Sulawesi

 

 

Down to Earth No. 48, February 2001


Indigenous people living on ancestral lands in Rawa Aopa Watumohai National Park, Southeast Sulawesi, were forcibly evicted from their homes in November by a security team including police and military personnel.

Down to Earth No. 48 February 2001


US-based mining giant Newmont has launched an aggressive attack on environmental group WALHI, over accusations of damage to human health at the company's gold mine at Ratatotok, North Sulawesi.

In January WALHI announced the results of blood tests on 20 people living at Buyat Bay, near PT Newmont Minahasa Raya's mine. The people had all complained of deteriorating health during the past three years. Blood samples, taken by WALHI North Sulawesi and JATAM and analysed in a US laboratory, showed high levels of arsenic and mercury.

Down to Earth No. 47, November 2000


The Central Sulawesi chapter of environmental organisation WALHI has been making the case against gold-mining by PT Citra Palu Minerals in the Poboya-Paneki area of East Palu sub-district, Central Sulawesi. The company has been exploring for gold in the area for the past 3-4 years. The area is a Taman Raya Hutan - a forest park - designed for conservation and watershed protection. Open-pit mining is illegal in protected forests.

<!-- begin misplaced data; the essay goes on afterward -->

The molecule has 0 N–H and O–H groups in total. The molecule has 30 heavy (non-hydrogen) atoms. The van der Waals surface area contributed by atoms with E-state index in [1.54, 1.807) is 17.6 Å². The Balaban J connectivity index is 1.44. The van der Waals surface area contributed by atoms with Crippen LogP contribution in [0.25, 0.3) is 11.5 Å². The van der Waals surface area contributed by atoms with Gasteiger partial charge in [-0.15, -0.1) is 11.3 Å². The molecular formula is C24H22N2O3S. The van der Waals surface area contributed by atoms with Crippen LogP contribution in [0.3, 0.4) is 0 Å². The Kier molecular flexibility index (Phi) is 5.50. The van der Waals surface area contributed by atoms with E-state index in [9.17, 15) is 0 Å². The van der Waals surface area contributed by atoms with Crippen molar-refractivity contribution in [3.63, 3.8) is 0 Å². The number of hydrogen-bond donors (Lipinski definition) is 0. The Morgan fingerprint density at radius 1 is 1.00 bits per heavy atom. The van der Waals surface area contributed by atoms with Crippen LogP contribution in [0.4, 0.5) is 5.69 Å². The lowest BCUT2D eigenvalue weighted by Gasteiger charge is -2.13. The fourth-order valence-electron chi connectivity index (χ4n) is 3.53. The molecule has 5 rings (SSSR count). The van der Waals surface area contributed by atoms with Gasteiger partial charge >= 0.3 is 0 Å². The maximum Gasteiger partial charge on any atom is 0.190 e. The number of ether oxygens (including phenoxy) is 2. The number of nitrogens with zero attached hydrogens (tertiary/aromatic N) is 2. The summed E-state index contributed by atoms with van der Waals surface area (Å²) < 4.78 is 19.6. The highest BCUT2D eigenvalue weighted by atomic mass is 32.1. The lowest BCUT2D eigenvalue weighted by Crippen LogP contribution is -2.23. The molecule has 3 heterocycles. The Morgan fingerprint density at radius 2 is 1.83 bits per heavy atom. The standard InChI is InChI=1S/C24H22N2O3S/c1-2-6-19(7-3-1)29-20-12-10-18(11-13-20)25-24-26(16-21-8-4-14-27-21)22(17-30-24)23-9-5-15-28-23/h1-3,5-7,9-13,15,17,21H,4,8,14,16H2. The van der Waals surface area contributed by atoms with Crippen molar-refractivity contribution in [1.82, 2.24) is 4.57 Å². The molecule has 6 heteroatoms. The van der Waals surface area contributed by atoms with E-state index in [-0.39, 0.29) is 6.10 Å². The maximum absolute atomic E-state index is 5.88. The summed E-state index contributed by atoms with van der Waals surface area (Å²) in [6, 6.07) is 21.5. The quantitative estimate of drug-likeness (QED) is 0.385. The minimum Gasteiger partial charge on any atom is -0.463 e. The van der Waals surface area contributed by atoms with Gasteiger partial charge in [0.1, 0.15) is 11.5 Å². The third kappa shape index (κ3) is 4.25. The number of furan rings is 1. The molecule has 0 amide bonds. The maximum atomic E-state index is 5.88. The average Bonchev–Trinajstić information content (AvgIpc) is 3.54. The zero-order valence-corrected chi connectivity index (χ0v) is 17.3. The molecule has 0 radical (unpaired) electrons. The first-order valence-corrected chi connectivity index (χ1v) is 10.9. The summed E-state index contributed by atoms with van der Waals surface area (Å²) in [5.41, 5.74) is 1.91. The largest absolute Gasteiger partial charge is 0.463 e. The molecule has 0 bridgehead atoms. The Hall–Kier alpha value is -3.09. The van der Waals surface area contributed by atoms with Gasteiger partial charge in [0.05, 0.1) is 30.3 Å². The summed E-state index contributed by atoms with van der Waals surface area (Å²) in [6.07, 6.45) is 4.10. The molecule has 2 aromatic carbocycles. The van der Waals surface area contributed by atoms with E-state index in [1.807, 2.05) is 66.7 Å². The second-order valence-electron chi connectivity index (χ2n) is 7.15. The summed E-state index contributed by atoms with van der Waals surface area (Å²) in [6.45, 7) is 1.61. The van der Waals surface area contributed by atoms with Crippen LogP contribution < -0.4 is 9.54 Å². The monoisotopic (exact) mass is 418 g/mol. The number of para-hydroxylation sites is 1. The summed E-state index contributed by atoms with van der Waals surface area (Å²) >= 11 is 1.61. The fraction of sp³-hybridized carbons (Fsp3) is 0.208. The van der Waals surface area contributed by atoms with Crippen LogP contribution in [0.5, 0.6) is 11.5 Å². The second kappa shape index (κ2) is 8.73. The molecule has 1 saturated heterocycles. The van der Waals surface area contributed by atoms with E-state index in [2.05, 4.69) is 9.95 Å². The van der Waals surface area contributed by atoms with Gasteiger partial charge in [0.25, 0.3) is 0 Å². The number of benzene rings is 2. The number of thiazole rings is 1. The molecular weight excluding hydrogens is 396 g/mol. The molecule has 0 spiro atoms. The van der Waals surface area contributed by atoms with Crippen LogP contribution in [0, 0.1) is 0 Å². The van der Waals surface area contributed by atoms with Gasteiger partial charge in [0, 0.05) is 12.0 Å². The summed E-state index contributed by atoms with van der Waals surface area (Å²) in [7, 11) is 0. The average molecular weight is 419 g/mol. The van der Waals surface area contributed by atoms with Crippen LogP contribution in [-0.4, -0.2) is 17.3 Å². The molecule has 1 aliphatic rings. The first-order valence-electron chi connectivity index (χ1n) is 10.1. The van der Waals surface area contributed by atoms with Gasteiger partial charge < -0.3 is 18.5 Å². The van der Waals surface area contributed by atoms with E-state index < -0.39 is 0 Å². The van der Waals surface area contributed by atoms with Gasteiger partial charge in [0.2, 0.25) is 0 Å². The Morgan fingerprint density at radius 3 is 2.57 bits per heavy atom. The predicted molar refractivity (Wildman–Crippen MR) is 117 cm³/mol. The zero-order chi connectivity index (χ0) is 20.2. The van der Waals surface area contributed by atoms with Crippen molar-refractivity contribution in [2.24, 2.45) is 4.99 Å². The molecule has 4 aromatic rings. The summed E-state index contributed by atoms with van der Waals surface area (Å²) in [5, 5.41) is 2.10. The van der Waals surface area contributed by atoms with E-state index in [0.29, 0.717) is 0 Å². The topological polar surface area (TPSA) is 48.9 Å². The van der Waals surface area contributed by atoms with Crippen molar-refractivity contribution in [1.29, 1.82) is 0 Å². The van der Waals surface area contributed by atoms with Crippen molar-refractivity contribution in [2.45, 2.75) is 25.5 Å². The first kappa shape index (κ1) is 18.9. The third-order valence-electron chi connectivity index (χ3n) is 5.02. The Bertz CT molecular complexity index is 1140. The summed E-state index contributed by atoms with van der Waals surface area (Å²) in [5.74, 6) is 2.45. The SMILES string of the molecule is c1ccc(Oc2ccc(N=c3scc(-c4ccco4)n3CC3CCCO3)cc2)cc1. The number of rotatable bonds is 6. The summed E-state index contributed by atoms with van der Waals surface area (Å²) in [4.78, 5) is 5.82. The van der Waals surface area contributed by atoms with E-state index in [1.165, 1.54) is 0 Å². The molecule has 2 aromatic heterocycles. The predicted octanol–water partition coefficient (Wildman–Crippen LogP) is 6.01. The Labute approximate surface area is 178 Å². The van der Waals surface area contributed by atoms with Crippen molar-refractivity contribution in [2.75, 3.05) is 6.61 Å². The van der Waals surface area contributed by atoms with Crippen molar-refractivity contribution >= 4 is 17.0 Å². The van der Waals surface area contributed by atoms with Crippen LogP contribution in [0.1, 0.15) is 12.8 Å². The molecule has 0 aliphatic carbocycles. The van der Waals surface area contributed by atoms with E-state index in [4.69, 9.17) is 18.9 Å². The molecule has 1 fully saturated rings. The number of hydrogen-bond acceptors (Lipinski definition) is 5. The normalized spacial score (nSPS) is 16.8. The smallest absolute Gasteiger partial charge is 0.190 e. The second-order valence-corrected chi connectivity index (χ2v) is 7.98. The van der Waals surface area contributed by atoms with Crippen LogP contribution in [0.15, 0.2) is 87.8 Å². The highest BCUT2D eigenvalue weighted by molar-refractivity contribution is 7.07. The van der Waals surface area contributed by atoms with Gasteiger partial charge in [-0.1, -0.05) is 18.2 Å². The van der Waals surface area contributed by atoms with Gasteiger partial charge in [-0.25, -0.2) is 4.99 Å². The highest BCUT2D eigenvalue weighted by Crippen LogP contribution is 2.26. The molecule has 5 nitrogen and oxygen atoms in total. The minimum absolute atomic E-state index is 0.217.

Down to Earth No. 45, May 2000

The fate of Newmont's Sulawesi gold mine has drawn attention to contracts in the context of moves towards regional autonomy.

PT Newmont Minahasa Raya, 80% owned by Newmont Mining Corp. of the US, operates the mine at Ratatotok, which produces 340 kg of gold a year.

Down to Earth No. 45, May 2000

Opposition is mounting to large-scale mining in Indonesia as communities speak out about its effects on their lives and the environment, but foreign companies are warning the Wahid government not to change the contracts they signed during the Suharto regime.

Indonesia's foreign-dominated mining industry is on the defensive.

Down to Earth No. 45, May 2000

The environmental NGO, WALHI Central Sulawesi, has launched a campaign to try to stop injury and death among divers who work for pearl and speciality fish exporters. Local people are supplied with compressors and explosives or poisons (Potassium cyanide) by companies who then buy the pearls and fish - including the endangered Napolean Wrasse - for low prices.

Down to Earth No. 45, May 2000

Coastal communities are being impoverished by large-scale illegal fishing operations; the country's coral reefs are badly damaged and its mangroves are rapidly disappearing. Indonesia's coastal resources are facing a grave crisis. The question now is whether the government of President Wahid has the political commitment to stop the devastation.